BENGALURU: Global financial services firm, American Express has roped in 80,000 small merchants for its 2021 Shop Small inititiave, which will be live till October 31.
Manoj Adlakha, Senior Vice President and CEO, Amex Banking Corp India, India told The New Indian Express in an exclusive interaction that the financial services corporation is bullish on the Indian market, especially in the fintech space despite the COVID second wave denting consumer spending. "We see spending back on the track and this will be translated into aggressive growth across the payments system," Adlakha said.
Amex, which was temporarily banned by the Reserve Bank of India from issuing new cards to Indian customers over data localization norms compliance, has from 7 August partially resumed its business by onboarding new merchants to service its existing customers in India.
With festive season in India around the corner, the number of merchants being supported this year is 2x compared to 2020 ( 40,000), a move aimed to incentivize consumer spending at small businesses and help them recover from the impact of pandemic.
At a time when its rival, Citibank has announced exit from Indian markets, Amex is focused on expanding its operations in India.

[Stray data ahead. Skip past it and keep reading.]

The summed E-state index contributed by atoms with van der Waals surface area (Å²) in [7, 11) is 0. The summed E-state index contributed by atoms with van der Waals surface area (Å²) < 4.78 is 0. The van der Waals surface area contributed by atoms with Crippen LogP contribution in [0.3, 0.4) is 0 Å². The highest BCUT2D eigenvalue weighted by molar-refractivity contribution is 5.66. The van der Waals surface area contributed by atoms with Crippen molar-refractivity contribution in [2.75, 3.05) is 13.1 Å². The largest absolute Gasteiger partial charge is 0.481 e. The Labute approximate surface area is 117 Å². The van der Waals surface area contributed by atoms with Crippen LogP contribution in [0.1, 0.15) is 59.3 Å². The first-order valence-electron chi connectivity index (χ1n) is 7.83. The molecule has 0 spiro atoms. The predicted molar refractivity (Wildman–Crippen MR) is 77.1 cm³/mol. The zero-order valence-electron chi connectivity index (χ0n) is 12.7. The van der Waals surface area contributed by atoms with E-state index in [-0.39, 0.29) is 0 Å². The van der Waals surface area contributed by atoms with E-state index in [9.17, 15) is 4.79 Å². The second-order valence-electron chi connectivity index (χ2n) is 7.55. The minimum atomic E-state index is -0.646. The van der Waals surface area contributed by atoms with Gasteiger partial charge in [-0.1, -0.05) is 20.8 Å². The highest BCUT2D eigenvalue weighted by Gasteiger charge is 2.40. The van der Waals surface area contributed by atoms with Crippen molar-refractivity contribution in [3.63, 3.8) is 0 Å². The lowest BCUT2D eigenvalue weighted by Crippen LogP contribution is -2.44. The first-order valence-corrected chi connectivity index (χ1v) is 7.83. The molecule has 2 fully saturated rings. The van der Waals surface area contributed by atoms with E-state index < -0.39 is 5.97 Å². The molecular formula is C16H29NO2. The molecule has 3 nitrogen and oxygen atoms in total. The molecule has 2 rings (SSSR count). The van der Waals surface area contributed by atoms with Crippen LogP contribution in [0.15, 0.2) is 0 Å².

"This year, we are providing 50 per cent cashback offers to card holders throughout our Shop Small campaign limited to five transactions in-store. This will be implemented across cities like Delhi NCR, Mumbai, Bengaluru, Chennai, Pune, and Hyderabad covering supermarkets, retail shops, healthcare services, bakeries, beauty salons, travel and utilities, electronics, restaurants, and hotels," Adlakha added.
The senior executive pointed out that the company recently conducted a survey in collaboration with the YouGov, a market research firm to asees the SMe sentiments on the COVID relief measures announced by the Indian government.
Cashless payments, new delivery methods, increased efforts to advertise, and in-store safetymeasures and hygiene have become critical for consumer trust and business continuity. Byadopting such measures, the report cites that 64 percent of the small merchants are confident that their businesses will survive amid speculations of COVID-19's third wave.
"They have constantly invested in new ways to improve their business model and communication with the customers. This fact is also recognized by 82 per cent of surveyed customers who stated that local shops and small businesses (LSSBs) established new ways of interacting with them which werenot available pre-pandemic," said Adlakha.